Rep. Bates comments on past legal issues

Rep. Chris Bates

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BENNINGTON — State Rep. Chris Bates, D-Bennington, issued a statement Friday in reaction to the release of information "involving certain indiscretions in my past, dating back, in some instances, 40 years."

Bates, who was elected in November to a Bennington 2-1 House seat, said criminal charges he faced in Illinois involved incidents during his late teens and 20s and "altercations that led to misdemeanor charges of assault."

Approximately 10 to 15 years ago, he said, "I accepted responsibility for and admitted to DUI charges arising from my prior struggles with alcohol use."

The freshman lawmaker said he released the written statement after learning that "certain persons, in order, it seems, to advance their own personal interests, have published highly personal information about me ."

He and other local lawmakers said they had heard rumors about Bates having faced criminal charges, including that he might soon be arrested and extradited to Illinois because of some unresolved legal issues. Bates denied Friday that he faced arrest or extradition.

Bates, who is being advised by attorney Allan Sullivan, of Dorset, declined to name those he believes are spreading the information about his past record. But at least one person — Kevin Hoyt, who ran against Bates as a Republican in the November election — posted comments about the lawmaker Friday on his Facebook page.

Hoyt said in part: "I hope the public is as upset as I am. WE JUST ELECTED A FUGATIVE (sic) into the Vt State house!!! First time in history and it had to be liberal Vermont. WRITE LETTERS, ASK QUESTIONS, DEMAND accountability or it will only get worse."

In comments below his post, Hoyt names Bates as the alleged fugitive Vermont lawmaker.

He also goes on at length in a video on his Facebook site about what he termed biased treatment of him as a conservative Republican and anti-gun control advocate, including comparing his experience to that of Bates.

Hoyt stated that "no one will arrest him [Bates] because he is a Democrat politician and a lot of corrupt friends already in office."

Hoyt had been charged in April with felony impeding of an officer and possessing a big game animal — a deer — taken out of season, after an incident in February at his home involving Fish and Wildlife Department Warden Travis Buttle.

Those charges were dismissed Friday by the State's Attorney's Office.

The altercation with Buttle concerned a deer head and antlers Hoyt had posted on Facebook, prompting the officer to investigate whether that involved a deer taken illegally.

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Also on his page, Hoyt claimed he was assaulted when Tuttle confiscated the deer head and said he unsuccessfully sought charges against Buttle through the State's Attorney's Office.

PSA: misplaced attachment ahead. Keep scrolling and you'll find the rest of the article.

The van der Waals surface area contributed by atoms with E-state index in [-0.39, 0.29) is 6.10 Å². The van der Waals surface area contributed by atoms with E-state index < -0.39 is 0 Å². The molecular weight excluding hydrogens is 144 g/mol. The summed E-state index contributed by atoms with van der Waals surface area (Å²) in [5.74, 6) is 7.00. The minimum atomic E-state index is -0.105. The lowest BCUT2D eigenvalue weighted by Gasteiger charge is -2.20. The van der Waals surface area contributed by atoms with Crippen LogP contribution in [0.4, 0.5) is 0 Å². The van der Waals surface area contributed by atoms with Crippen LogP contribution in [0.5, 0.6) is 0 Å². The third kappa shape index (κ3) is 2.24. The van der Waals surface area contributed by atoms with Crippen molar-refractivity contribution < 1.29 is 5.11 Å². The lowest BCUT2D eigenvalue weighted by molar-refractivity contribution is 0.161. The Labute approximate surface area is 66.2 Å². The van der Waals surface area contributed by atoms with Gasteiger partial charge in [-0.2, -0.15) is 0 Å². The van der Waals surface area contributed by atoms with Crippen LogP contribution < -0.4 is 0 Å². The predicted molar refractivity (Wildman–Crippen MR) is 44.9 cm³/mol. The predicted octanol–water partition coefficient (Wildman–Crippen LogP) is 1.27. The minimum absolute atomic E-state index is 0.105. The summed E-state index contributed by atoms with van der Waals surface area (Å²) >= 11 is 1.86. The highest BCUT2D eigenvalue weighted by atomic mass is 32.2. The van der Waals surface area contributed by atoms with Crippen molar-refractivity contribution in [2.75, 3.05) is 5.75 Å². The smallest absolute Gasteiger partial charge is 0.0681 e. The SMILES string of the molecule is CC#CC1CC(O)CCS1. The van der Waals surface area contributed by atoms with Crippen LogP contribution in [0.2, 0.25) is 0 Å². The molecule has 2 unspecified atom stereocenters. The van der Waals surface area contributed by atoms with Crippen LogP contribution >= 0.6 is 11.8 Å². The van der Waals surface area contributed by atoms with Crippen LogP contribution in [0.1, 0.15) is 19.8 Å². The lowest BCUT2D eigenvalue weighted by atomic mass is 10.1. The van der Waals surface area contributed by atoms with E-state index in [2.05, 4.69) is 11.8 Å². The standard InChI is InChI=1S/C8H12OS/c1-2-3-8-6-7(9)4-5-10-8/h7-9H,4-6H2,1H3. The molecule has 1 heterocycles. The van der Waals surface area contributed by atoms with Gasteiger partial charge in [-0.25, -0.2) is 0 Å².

With his charges now dropped, Hoyt claimed in posts Friday that he has been a victim of bias by several officials because of his political beliefs.

Hoyt said he received information about Bates' record in Illinois as part of discovery materials sent to him by the prosecution, which included information on people interviewed in Hoyt's case.

Moved here in 2012

In his statement, Bates, 59, said that since moving to Vermont in 2012, he has "come to know this to be a place of great compassion and forgiveness — a place for second chances and forgiveness for those who have, like I, slipped in our past lives."

He said he has "addressed head-on the challenges I experienced with alcohol use while living in Illinois ."

Bates said he also wants to "dispel rumors that have been today relayed to me that I might be arrested as to one of these old charges. I resolved each and every one of them with the courts when they occurred. Still, I have learned in the last week that I did not entirely satisfy all of the terms and conditions attending to the resolution of one of these Illinois incidents."

After learning that, Bates said, he retained counsel to satisfy the court in McHenry County, Illinois, that "all my post-resolution conditions and terms are met ."

He said that will involve payment of fines and "the provision of certain required certifications," adding, "I am confident that issue will all be cleared up in the next week or so."

Bates said he also has contacted Vermont law enforcement officials, and "they are fully aware of my circumstances. I have been expressly assured that there are no plans by authorities here to initiate any court or law enforcement action relating to the satisfaction of these post-resolution terms and conditions."

He said he also wants "to dispel another rumor — I fully intend to continue to represent the people of Bennington in the House of Representatives.."

Jim Therrien writes for New England Newspapers in Southern Vermont, including the Bennington Banner, Brattleboro Reformer and Manchester Journal. Twitter: @BB_therrien


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